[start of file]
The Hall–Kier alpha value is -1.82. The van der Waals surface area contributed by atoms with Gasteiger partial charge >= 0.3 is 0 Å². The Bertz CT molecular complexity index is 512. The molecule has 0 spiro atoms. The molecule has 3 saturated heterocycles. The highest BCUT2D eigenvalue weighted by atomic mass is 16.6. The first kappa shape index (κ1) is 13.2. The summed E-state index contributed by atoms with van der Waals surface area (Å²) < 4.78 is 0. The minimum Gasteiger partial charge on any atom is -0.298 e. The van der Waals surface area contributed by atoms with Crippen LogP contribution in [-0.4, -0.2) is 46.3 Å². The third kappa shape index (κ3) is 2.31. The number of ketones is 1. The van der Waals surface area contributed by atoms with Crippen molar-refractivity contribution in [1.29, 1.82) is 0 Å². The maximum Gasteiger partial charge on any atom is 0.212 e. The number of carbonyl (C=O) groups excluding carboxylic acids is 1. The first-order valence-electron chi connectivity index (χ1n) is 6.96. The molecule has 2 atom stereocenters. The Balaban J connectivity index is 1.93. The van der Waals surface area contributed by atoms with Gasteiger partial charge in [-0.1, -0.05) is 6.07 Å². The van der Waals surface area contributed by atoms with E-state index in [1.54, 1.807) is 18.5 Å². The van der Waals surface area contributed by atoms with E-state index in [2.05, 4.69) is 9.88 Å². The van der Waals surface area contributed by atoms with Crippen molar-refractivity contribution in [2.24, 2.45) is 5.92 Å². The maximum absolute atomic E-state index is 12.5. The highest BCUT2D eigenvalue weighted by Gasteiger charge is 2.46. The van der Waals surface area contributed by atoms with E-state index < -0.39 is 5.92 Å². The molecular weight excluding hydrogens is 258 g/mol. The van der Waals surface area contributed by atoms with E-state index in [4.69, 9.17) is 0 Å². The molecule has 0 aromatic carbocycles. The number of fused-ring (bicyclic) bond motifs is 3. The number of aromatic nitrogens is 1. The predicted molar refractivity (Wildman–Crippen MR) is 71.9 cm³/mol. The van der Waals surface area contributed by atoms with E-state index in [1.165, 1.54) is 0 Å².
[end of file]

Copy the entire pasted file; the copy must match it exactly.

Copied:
The Hall–Kier alpha value is -1.82. The van der Waals surface area contributed by atoms with Gasteiger partial charge >= 0.3 is 0 Å². The Bertz CT molecular complexity index is 512. The molecule has 0 spiro atoms. The molecule has 3 saturated heterocycles. The highest BCUT2D eigenvalue weighted by atomic mass is 16.6. The first kappa shape index (κ1) is 13.2. The summed E-state index contributed by atoms with van der Waals surface area (Å²) < 4.78 is 0. The minimum Gasteiger partial charge on any atom is -0.298 e. The van der Waals surface area contributed by atoms with Crippen LogP contribution in [-0.4, -0.2) is 46.3 Å². The third kappa shape index (κ3) is 2.31. The number of ketones is 1. The van der Waals surface area contributed by atoms with Crippen molar-refractivity contribution in [1.29, 1.82) is 0 Å². The maximum Gasteiger partial charge on any atom is 0.212 e. The number of carbonyl (C=O) groups excluding carboxylic acids is 1. The first-order valence-electron chi connectivity index (χ1n) is 6.96. The molecule has 2 atom stereocenters. The Balaban J connectivity index is 1.93. The van der Waals surface area contributed by atoms with Gasteiger partial charge in [-0.1, -0.05) is 6.07 Å². The van der Waals surface area contributed by atoms with E-state index in [1.54, 1.807) is 18.5 Å². The van der Waals surface area contributed by atoms with E-state index in [2.05, 4.69) is 9.88 Å². The van der Waals surface area contributed by atoms with Crippen molar-refractivity contribution in [2.24, 2.45) is 5.92 Å². The maximum absolute atomic E-state index is 12.5. The highest BCUT2D eigenvalue weighted by Gasteiger charge is 2.46. The van der Waals surface area contributed by atoms with E-state index < -0.39 is 5.92 Å². The molecular weight excluding hydrogens is 258 g/mol. The van der Waals surface area contributed by atoms with E-state index in [4.69, 9.17) is 0 Å². The molecule has 0 aromatic carbocycles. The number of fused-ring (bicyclic) bond motifs is 3. The number of aromatic nitrogens is 1. The predicted molar refractivity (Wildman–Crippen MR) is 71.9 cm³/mol. The van der Waals surface area contributed by atoms with E-state index in [1.165, 1.54) is 0 Å².